Pennsylvania, A Holy Experiment
William Penn, a Quaker, was looking for a haven in the New World where he and other Quakers could practice their religion freely and without persecution. He asked King Charles II to grant him land in the territory between Lord Baltimore’s province of Maryland and the Duke of York’s province of New York in order to satisfy a debt owed to his father’s estate. With the Duke’s support, Penn’s petition was granted. Charles signed the Charter of Pennsylvania on March 4, 1681, and it was officially proclaimed on April 2. With this act, the King not only paid his debt to the Penn family, but rid England of troublesome Quakers who often challenged the policies of the Anglican church.
Penn was granted 45,000 acres and, at Charles’ insistence, named the new colony Pennsylvania (meaning Penn’s Woods) in honor of his father, Admiral William Penn. Penn intended to establish Pennsylvania as a Holy Experiment built on the Quaker ideals of religious tolerance, belief in the goodness of human nature, participatory government, and brotherly love. His desire was to create a society where people of different faiths could worship as they chose and actively participate in a government that guaranteed that right. However, while all groups enjoyed religious freedom, the right to participate in the government was actually only extended to Protestant Christians—Catholics and Jews were excluded from voting or holding office. This religious tolerance attracted Catholics, Jews, Anglicans, Baptists, Scots-Irish Presbyterians, and several sects of Germans, who all lived harmoniously.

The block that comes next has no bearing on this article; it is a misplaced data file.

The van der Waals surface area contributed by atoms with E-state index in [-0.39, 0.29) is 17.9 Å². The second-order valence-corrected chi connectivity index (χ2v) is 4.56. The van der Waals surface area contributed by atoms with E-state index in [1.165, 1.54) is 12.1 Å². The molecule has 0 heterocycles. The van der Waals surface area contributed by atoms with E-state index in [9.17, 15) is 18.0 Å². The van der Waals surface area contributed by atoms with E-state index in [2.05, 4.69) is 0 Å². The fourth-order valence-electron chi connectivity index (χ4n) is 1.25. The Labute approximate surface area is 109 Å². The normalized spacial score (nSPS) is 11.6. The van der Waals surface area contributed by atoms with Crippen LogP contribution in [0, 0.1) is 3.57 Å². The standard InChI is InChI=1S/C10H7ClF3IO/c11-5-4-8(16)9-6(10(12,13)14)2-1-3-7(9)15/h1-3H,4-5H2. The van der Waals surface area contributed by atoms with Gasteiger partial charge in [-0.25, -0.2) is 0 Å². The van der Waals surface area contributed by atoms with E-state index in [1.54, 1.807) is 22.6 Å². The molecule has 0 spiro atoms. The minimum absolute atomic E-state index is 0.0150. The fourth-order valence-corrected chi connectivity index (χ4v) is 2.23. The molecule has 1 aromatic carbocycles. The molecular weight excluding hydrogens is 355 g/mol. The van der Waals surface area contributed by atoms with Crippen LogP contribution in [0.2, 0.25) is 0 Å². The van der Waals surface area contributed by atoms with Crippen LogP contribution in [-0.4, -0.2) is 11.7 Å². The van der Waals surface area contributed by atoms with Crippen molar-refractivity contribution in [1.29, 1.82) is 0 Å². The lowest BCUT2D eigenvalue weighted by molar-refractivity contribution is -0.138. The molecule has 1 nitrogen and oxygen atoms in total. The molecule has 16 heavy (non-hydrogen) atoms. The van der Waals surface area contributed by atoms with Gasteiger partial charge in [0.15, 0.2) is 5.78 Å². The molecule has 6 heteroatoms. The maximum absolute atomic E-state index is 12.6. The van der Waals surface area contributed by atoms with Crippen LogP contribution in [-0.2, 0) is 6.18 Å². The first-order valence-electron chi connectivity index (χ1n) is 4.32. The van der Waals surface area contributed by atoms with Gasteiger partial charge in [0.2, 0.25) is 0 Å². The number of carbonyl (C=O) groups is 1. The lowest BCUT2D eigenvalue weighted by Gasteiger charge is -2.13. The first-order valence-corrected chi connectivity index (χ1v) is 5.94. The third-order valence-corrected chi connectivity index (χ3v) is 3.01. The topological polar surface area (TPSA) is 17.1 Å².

Pennsylvania’s government was organized into three parts: the Proprietor, who was William Penn, acted as the governor of the colony (or in Penn’s absence a deputy (our William Keith) fulfilled the duties of executive); a seventy-two member Provincial Council, or upper house; and a unicameral Provincial Assembly, or lower house. The right to vote was extended to virtually all free Christian (non-Catholic) men, regardless of whether or not they owned land.
In the 1682 Frame of Government, the first document which formed the foundation of the new colony’s government, Penn wrote:
Governments, like clocks, go from the motion men give them, and as governments are made and moved by men, so by them they are ruined, too. Wherefore governments rather depend upon men than men upon governments. Let men be good, and the government cannot be bad; if it be ill, they will cure it. But, if men be bad, let the government be ever so good, they will endeavor to warp and spoil it to their turn.
Succeeding Frames of Government were produced in 1683, 1696 and 1701. The fourth Frame was also known as the Charter of Privileges and remained in effect until the Revolution.
(Source: Kashatus, William; “William Penn’s Legacy, Religious & Spiritual Diversity,” Pennsylvania Heritage Magazine, Volume XXXVII, No. 2 – Spring 2011)